The real story of men and women, that cuts through all of this, has only fully crystallised within the last few years with a deluge of new science. It will be a revelation to almost all, having been merely scratched on the surface in self-help pop titles like Men are from Mars, Women are from Venus. It is not merely that men and women are different. We all knew that. And ordinary people, at least, admit it. It is that they are different in ways far beyond what anyone had thought. Men and women are also unequal, but it is not women at all, but men — not all men, but the majority — who make up the biggest disadvantaged sub-group in every society. Women by contrast are universally and perennially privileged: over-privileged. This unconditional favour has no counterpart for men, who have to meet certain criteria even to be afforded the most basic consideration.
Even so, you won’t find me suggesting adding men to the ever-expanding list of ‘victims’. As it stands there’s but a minority of people who aren’t already on this list. It really would be the case that ‘we’re all victims now’. Instead, the real story of men and women is the key to tearing up the entire list and throwing it away.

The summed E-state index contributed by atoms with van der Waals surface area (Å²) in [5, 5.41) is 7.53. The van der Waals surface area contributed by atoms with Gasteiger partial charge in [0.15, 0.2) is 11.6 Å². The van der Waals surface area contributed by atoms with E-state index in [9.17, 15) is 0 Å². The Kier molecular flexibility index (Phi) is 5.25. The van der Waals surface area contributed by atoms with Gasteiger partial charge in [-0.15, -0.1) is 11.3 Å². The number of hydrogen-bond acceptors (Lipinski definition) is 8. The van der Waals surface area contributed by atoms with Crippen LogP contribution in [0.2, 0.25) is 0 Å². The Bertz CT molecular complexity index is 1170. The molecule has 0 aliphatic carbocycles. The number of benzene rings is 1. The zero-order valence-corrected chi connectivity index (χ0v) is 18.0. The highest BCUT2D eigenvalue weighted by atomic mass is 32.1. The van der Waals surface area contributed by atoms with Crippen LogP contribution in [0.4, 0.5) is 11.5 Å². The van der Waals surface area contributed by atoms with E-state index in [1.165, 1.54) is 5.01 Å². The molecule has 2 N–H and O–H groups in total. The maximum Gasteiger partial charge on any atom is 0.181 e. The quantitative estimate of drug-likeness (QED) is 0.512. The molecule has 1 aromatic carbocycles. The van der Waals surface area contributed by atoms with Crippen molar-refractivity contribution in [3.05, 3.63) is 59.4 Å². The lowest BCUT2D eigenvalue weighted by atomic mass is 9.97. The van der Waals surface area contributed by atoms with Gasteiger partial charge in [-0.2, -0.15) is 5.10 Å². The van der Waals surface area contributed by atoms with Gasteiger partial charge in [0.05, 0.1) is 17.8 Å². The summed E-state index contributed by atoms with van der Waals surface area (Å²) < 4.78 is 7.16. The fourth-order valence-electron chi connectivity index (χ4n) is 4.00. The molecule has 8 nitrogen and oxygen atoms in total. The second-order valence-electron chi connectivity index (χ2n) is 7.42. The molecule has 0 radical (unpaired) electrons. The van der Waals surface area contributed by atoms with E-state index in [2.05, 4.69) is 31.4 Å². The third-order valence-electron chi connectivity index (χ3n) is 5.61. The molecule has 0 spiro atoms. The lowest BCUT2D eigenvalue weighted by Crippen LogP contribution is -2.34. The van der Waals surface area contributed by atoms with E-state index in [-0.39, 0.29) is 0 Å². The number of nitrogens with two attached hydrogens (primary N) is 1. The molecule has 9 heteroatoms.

The revolution that we are supposedly undergoing towards an androgynous, unisexual world is all but dead. Revolution has always been a case of ‘meet the new boss, same as the old boss’ (as The Who’s Roger Daltrey sang back in 1971), and the revolution regarding men and women is very much a case in point. We’ve merely been chasing our own shadows, perpetuating the same old attitudes in disguise. The benign consequences of wising up to see this can hardly be over-stated. We’re set now for what really is a revolution: a science-inspired revolution of understanding.
This is a book of popular science, intended to explain the psychology that underlies the prejudice that in turn reveals why politics manifests in the way that it does. Of necessity I tackle political issues, and I’m aware that this is an awkward mix, but such is the nature of the project. Thus the rest of this chapter sets the scene before the science proper starts. This may appear to distract from the science, but it’s essential to outline the seriousness of the political issues from the off. Some readers will disagree with me on the politics, but that need not affect the science. If you’re not interested in my analysis of the political and cultural developments that have led to our current problems then by all means skip the rest of this chapter.
Politics is in the end a matter of conjecture, but its manifestation and the social psychology that underlies it can be informed by science. Never before has there been a time when political debate was more in need of this than today